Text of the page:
“By any measure, 59 percent is a huge number,” Hinshaw says. “We checked the analysis in every possible way and the numbers remained the same. It is not possible for there to be such a dramatic biological or genetic change in these kids over four years.” Implicating school policies, along with quick-and-dirty diagnostic practices as the culprit, he adds, “policy analysts call these kinds of results the ’unintended effects’ of legislation.”
While Hinshaw and Scheffler support expanded pre-K programs and other measures to help students achieve academic success, along with early (age 4) and appropriate diagnosis for children with ADHD, they are concerned about the growing tendency to label every fidgety, distracted child who may struggle with tests with the disorder.
“With the accountability push, administrators are impatient. There are penalties for underperforming schools. Performance matters big time in terms of test scores,” Hinshaw explains.
Education Equals a Healthier Nation
As the debate over how to evaluate children continues, the latest public health research gives some idea of what’s at stake. In the 2013 RWJF Commission to Build a Healthier America report experts suggest that one of the most important ways to improve health is to emphasize high-quality early childhood education.
That begs the question, what happens to a child’s health if that educational experience is marred by an inappropriate ADHD diagnosis? “There is a stigma attached to the diagnosis,” Schuster says. “My son’s teachers pigeonholed him as ‘one of those kids’ and it was very detrimental to him. The medications also affected his sleep and his appetite.”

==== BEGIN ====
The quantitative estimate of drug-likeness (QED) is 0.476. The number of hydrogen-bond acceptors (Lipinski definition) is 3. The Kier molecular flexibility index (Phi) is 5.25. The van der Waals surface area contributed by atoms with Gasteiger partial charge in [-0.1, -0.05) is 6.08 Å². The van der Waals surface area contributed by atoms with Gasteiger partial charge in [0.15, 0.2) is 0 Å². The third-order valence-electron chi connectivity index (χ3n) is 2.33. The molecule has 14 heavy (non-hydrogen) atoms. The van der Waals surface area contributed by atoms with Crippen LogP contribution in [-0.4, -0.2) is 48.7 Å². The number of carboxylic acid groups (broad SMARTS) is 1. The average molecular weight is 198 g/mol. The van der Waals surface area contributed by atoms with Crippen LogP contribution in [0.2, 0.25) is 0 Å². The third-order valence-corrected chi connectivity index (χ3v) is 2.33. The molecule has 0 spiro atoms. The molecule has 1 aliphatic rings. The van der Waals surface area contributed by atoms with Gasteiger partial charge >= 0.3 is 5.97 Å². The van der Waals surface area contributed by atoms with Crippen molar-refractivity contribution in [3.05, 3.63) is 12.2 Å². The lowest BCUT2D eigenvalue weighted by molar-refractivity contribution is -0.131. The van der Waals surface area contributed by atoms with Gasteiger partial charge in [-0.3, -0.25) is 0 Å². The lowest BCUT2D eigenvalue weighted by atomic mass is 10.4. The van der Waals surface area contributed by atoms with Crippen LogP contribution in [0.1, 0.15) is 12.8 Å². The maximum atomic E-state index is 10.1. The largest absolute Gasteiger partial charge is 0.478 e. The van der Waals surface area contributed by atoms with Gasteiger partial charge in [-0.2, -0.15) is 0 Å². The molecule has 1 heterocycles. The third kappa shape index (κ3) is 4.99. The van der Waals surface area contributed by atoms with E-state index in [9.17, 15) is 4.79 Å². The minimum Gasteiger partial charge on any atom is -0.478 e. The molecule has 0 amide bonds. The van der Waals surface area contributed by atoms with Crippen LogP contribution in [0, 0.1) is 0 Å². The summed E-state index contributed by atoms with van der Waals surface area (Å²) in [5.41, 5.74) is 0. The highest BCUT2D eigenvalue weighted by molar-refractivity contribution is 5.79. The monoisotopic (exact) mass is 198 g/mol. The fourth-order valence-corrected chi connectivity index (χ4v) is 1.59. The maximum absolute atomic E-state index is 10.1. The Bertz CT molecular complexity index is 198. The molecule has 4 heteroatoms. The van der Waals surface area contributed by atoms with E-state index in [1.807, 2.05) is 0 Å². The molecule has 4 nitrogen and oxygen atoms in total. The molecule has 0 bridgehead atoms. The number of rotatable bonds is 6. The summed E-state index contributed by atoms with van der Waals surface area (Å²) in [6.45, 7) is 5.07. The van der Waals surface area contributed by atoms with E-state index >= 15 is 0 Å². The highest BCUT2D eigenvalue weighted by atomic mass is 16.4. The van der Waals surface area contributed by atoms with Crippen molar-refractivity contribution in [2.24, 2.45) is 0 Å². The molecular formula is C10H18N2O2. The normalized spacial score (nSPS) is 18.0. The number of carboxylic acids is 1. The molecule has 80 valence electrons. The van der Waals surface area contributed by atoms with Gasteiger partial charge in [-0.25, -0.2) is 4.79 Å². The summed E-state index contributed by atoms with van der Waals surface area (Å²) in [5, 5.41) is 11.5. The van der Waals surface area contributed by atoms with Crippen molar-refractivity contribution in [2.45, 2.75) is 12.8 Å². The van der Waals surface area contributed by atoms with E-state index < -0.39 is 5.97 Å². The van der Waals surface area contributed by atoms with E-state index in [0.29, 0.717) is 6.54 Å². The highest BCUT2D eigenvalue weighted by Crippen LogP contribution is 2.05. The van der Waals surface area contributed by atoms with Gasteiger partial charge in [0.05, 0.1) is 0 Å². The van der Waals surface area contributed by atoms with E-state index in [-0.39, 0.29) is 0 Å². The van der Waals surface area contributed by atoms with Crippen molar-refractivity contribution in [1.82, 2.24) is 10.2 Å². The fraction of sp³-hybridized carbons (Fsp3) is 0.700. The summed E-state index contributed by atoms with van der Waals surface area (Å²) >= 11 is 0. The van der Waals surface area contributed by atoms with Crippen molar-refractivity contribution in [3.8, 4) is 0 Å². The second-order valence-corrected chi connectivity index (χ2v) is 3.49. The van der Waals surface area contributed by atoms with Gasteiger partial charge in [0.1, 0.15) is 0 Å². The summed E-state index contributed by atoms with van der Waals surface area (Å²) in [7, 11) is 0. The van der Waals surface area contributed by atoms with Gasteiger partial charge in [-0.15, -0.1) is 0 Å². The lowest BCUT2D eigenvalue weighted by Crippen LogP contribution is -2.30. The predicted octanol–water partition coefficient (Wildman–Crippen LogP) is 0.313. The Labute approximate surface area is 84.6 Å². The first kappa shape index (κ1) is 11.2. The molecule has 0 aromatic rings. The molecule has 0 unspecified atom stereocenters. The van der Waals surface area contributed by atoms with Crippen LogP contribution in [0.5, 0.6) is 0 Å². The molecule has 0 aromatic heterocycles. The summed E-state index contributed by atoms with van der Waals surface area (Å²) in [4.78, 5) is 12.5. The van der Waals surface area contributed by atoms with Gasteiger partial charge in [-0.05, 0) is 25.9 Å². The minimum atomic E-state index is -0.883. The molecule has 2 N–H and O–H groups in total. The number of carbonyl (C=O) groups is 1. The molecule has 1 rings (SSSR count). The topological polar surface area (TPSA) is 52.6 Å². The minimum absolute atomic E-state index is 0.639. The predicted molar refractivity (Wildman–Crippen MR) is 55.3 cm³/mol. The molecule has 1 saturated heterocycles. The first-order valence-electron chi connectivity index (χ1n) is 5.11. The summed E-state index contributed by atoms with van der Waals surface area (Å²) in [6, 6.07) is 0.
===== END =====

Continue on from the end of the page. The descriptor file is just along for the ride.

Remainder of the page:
She adds: “The focus on medication is also a mistake. There’s a tendency with ADHD to think you just give the kid a pill and that’s it. But if you really want to help a child with ADHD succeed, it’s an ongoing process of working with teachers, schools and counselors to make sure they get the services they need.”
Hinshaw also expresses concern over the increasingly common use of ADHD drugs such as the stimulant Ritalin (and related compounds) within the general population. “Although youth with ADHD show academic as well as behavioral benefits from medication, the pills do not enhance learning in people who do not have ADHD. The general population is at risk for becoming addicted to stimulants when the drugs are used as performance enhancers,” he says.
With the new emphasis on pre-K and the Common Core curriculum now taking the place of No Child Left Behind, educators are not likely to shift their focus away from tests and scores. So part of the answer, Hinshaw advises, is for parents to learn more and take control of the diagnostic process.
Putting Parents in Control
This is sometimes difficult because “there are not enough child psychiatrists, but a parent should ensure that their child is evaluated by a mental health professional trained in behavioral health,” Hinshaw says.
He also advocates seeking out support groups. “It’s important to talk to other parents of children with similar issues,” he adds, suggesting that parents, teachers and schools will have to work together on behavioral strategies and other methods to give kids the help they really need. “In fact,” he says, “the biggest gains occur when medications are combined with skill-building approaches.”
For an overview of RWJF scholar and fellow opportunities, visit RWJFLeaders.org.